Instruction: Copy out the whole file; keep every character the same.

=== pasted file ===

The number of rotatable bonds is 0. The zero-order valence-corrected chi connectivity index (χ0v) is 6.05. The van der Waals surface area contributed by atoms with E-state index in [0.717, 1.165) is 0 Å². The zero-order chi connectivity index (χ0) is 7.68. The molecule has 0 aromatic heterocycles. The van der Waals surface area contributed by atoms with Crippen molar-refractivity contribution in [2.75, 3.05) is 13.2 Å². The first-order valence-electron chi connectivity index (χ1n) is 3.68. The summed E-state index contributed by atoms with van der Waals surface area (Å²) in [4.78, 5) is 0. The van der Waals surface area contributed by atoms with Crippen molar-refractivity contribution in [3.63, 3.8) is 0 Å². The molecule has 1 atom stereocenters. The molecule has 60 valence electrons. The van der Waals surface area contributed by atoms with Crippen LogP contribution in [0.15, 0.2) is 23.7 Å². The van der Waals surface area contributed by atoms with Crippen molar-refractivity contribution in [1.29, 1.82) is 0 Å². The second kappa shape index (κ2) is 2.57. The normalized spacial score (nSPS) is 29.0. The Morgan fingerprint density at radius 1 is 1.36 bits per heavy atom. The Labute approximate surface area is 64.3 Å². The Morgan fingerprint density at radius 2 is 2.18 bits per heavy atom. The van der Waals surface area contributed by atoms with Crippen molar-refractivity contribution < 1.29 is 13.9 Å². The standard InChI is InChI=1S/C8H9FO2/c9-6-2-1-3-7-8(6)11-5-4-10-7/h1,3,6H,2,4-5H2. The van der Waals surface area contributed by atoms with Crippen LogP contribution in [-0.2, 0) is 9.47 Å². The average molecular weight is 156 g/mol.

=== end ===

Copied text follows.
The number of rotatable bonds is 0. The zero-order valence-corrected chi connectivity index (χ0v) is 6.05. The van der Waals surface area contributed by atoms with E-state index in [0.717, 1.165) is 0 Å². The zero-order chi connectivity index (χ0) is 7.68. The molecule has 0 aromatic heterocycles. The van der Waals surface area contributed by atoms with Crippen molar-refractivity contribution in [2.75, 3.05) is 13.2 Å². The first-order valence-electron chi connectivity index (χ1n) is 3.68. The summed E-state index contributed by atoms with van der Waals surface area (Å²) in [4.78, 5) is 0. The van der Waals surface area contributed by atoms with Crippen molar-refractivity contribution in [3.63, 3.8) is 0 Å². The molecule has 1 atom stereocenters. The molecule has 60 valence electrons. The van der Waals surface area contributed by atoms with Crippen LogP contribution in [0.15, 0.2) is 23.7 Å². The van der Waals surface area contributed by atoms with Crippen molar-refractivity contribution in [1.29, 1.82) is 0 Å². The second kappa shape index (κ2) is 2.57. The normalized spacial score (nSPS) is 29.0. The Morgan fingerprint density at radius 1 is 1.36 bits per heavy atom. The Labute approximate surface area is 64.3 Å². The Morgan fingerprint density at radius 2 is 2.18 bits per heavy atom. The van der Waals surface area contributed by atoms with Crippen molar-refractivity contribution < 1.29 is 13.9 Å². The standard InChI is InChI=1S/C8H9FO2/c9-6-2-1-3-7-8(6)11-5-4-10-7/h1,3,6H,2,4-5H2. The van der Waals surface area contributed by atoms with Crippen LogP contribution in [-0.2, 0) is 9.47 Å². The average molecular weight is 156 g/mol.